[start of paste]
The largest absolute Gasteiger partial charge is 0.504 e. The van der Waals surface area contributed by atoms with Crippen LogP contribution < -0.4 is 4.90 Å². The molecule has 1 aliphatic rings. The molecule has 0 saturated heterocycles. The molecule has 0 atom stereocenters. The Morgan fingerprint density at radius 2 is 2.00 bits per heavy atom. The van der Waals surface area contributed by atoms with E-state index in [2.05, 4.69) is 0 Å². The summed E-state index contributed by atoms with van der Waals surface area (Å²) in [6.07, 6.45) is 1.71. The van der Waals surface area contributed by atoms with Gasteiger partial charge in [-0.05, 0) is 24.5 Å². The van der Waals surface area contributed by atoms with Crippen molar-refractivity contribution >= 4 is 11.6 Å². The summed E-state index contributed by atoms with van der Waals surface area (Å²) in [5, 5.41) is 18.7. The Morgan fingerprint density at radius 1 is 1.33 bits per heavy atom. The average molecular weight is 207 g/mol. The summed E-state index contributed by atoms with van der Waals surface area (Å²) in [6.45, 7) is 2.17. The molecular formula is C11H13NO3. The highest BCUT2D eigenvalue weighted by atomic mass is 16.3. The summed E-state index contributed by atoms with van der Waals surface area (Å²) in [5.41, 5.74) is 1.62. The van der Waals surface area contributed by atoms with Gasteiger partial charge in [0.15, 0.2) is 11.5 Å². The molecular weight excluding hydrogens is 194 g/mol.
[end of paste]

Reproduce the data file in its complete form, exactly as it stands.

The largest absolute Gasteiger partial charge is 0.504 e. The van der Waals surface area contributed by atoms with Crippen LogP contribution < -0.4 is 4.90 Å². The molecule has 1 aliphatic rings. The molecule has 0 saturated heterocycles. The molecule has 0 atom stereocenters. The Morgan fingerprint density at radius 2 is 2.00 bits per heavy atom. The van der Waals surface area contributed by atoms with E-state index in [2.05, 4.69) is 0 Å². The summed E-state index contributed by atoms with van der Waals surface area (Å²) in [6.07, 6.45) is 1.71. The van der Waals surface area contributed by atoms with Gasteiger partial charge in [-0.05, 0) is 24.5 Å². The van der Waals surface area contributed by atoms with Crippen molar-refractivity contribution >= 4 is 11.6 Å². The summed E-state index contributed by atoms with van der Waals surface area (Å²) in [5, 5.41) is 18.7. The Morgan fingerprint density at radius 1 is 1.33 bits per heavy atom. The average molecular weight is 207 g/mol. The summed E-state index contributed by atoms with van der Waals surface area (Å²) in [6.45, 7) is 2.17. The molecular formula is C11H13NO3. The highest BCUT2D eigenvalue weighted by atomic mass is 16.3. The summed E-state index contributed by atoms with van der Waals surface area (Å²) in [5.41, 5.74) is 1.62. The van der Waals surface area contributed by atoms with Gasteiger partial charge in [0.15, 0.2) is 11.5 Å². The molecular weight excluding hydrogens is 194 g/mol.